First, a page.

Lacking the words to express my gratitude.
Lacking the words to say good-bye.
That's how I felt as I watched my 33 students from Japan and their incredible adult guide, Izumi, board the bus to leave. I know that feeling was reflected in the Japanese students, their host families, and their new friends clinging to them with tears in their eyes. More than one person said to me, "How do you get to love someone so quickly?"
I've thought a lot about that in the last week. How do you get so close to someone when there's a language barrier, a culture barrier, and you only have a short time to spend with them? Maybe the feelings were so intense because we knew we only had one week together, or maybe because we know how far away we'll be from each other. Maybe the feeling comes from the realization that despite all of our differences we're the same.
At the end of the students' last day at Chinook, they were part of a spirit assembly. The Chinook students cheered while the Japanese students showed them their jump rope and martial art skills. Then the gym packed with middle school students got surprisingly quiet as the Japanese students sang. As a gift from the school, all of the Japanese students received a Chinook Middle School t-shirt. Instead of running for the door when bell rang, releasing them for Spring Break, many of the Chinook students stayed. There were hugs and tears on both sides as the kids' said good-bye to their new friends.
It was just the beginning of the good-byes.
The Japanese Students stayed after school to prepare a sayonara party for their host families. They were so nervous. They wanted to do a good job to show their gratitude for the people who had welcomed them into their homes for the week.
The program started with Eri--spokesperson and emcee for the evening. She said, "We hope you forgive if we make mistakes. Time was short to prepare."
The program was both impressive and fun--more jump roping, singing, piano music, dancing, magic tricks, and even a moonwalk that brought on three encores. I could see how proud the host families were of their exchange students, even if they were only part of their family for a week.
After the program, Christie Carlson, the other coordinator, and I handed out certificates to the students and the host families. Student after student came forward with beautifully wrapped gifts for Christie and I. I was overwhelmed, and yes, I cried.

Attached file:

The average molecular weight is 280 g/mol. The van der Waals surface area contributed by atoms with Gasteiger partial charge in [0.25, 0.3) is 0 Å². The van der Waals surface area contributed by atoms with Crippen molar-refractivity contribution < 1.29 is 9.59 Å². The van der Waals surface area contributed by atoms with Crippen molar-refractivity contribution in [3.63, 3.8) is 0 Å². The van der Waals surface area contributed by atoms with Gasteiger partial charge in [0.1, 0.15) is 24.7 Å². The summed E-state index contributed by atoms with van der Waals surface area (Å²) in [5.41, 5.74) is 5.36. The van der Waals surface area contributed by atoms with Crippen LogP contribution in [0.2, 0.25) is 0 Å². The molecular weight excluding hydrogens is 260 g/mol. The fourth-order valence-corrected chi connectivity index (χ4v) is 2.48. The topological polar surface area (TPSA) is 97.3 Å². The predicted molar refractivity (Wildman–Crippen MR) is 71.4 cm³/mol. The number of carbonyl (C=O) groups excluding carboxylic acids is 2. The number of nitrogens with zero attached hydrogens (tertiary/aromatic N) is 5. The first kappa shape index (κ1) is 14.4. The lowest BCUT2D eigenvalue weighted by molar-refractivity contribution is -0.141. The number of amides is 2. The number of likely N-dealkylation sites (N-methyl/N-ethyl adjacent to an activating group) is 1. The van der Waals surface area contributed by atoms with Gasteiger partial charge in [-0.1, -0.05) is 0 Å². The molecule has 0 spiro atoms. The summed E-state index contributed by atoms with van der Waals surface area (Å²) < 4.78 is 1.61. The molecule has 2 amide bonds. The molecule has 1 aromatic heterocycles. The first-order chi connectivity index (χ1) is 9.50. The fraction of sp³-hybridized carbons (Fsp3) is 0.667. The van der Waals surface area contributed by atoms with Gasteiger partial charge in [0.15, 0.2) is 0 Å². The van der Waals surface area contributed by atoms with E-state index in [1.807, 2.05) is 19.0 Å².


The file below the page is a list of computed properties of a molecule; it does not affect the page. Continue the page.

Saturday was the last day with our students. Ours was a whirlwind--trying to fit in everything we wanted to show Mina before she had to leave. We painted eggs, went on an Easter egg hunt, and made a quick trip to Seattle. But the last two hours that she was here were my favorite. Mina and my kids make Japanese candies out of a kind of marzipan clay-dough that she had brought from Japan. They made sushi and ice cream cones, little hot dogs and even a tiny, edible copy of the wii balance board. I loved watching them laugh while they ate each other's creations. As with the rest of the week, sharing and relating and being friends with few words.
Then it was time to go.
Back to the scene in the parking lot. I cried. My kids cried. The students cried. The families cried. As I watched I couldn't help but remember that a few short generations ago my grandparents were at war with these beautiful, respectful, loving people. The relationship between our two countries has come a long way since then. Its my hope that in this one short week we have done something to influence the world for good--that the two groups of teenagers will remember this experience and know that in spite of all of our differences, we are very much the same. That the relationships that were formed this week can be the seeds of greater world peace.
As I try to sum up the feelings of gratitude, joy, and sadness I've experienced this week a phrase I heard from one Japanese student who was struggling to speak English comes to mind:
"Hard to find the words."